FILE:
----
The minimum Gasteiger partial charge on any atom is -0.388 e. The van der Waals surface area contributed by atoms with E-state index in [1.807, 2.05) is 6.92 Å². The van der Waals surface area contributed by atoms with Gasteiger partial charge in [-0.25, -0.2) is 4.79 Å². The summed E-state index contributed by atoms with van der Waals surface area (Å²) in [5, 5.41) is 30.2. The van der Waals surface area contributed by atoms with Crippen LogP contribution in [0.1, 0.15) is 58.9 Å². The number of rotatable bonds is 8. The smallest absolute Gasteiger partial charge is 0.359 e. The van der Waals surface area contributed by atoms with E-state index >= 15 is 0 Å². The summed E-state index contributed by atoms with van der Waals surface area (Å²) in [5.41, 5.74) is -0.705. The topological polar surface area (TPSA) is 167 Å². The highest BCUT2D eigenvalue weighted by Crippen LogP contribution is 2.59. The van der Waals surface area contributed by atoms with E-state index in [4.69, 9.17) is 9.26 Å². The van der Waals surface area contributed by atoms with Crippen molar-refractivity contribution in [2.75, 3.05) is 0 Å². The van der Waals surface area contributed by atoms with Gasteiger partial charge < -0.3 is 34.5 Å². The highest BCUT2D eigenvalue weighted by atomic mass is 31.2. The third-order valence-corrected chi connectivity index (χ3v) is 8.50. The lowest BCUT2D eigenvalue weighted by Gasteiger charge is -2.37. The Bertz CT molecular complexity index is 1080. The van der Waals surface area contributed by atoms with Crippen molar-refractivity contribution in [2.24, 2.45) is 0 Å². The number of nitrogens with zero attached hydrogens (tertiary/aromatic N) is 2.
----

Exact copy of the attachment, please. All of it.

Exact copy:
The minimum Gasteiger partial charge on any atom is -0.388 e. The van der Waals surface area contributed by atoms with E-state index in [1.807, 2.05) is 6.92 Å². The van der Waals surface area contributed by atoms with Gasteiger partial charge in [-0.25, -0.2) is 4.79 Å². The summed E-state index contributed by atoms with van der Waals surface area (Å²) in [5, 5.41) is 30.2. The van der Waals surface area contributed by atoms with Crippen LogP contribution in [0.1, 0.15) is 58.9 Å². The number of rotatable bonds is 8. The smallest absolute Gasteiger partial charge is 0.359 e. The van der Waals surface area contributed by atoms with E-state index >= 15 is 0 Å². The summed E-state index contributed by atoms with van der Waals surface area (Å²) in [5.41, 5.74) is -0.705. The topological polar surface area (TPSA) is 167 Å². The highest BCUT2D eigenvalue weighted by Crippen LogP contribution is 2.59. The van der Waals surface area contributed by atoms with E-state index in [4.69, 9.17) is 9.26 Å². The van der Waals surface area contributed by atoms with Crippen molar-refractivity contribution in [2.75, 3.05) is 0 Å². The van der Waals surface area contributed by atoms with Gasteiger partial charge < -0.3 is 34.5 Å². The highest BCUT2D eigenvalue weighted by atomic mass is 31.2. The third-order valence-corrected chi connectivity index (χ3v) is 8.50. The lowest BCUT2D eigenvalue weighted by Gasteiger charge is -2.37. The Bertz CT molecular complexity index is 1080. The van der Waals surface area contributed by atoms with Crippen molar-refractivity contribution in [2.24, 2.45) is 0 Å². The number of nitrogens with zero attached hydrogens (tertiary/aromatic N) is 2.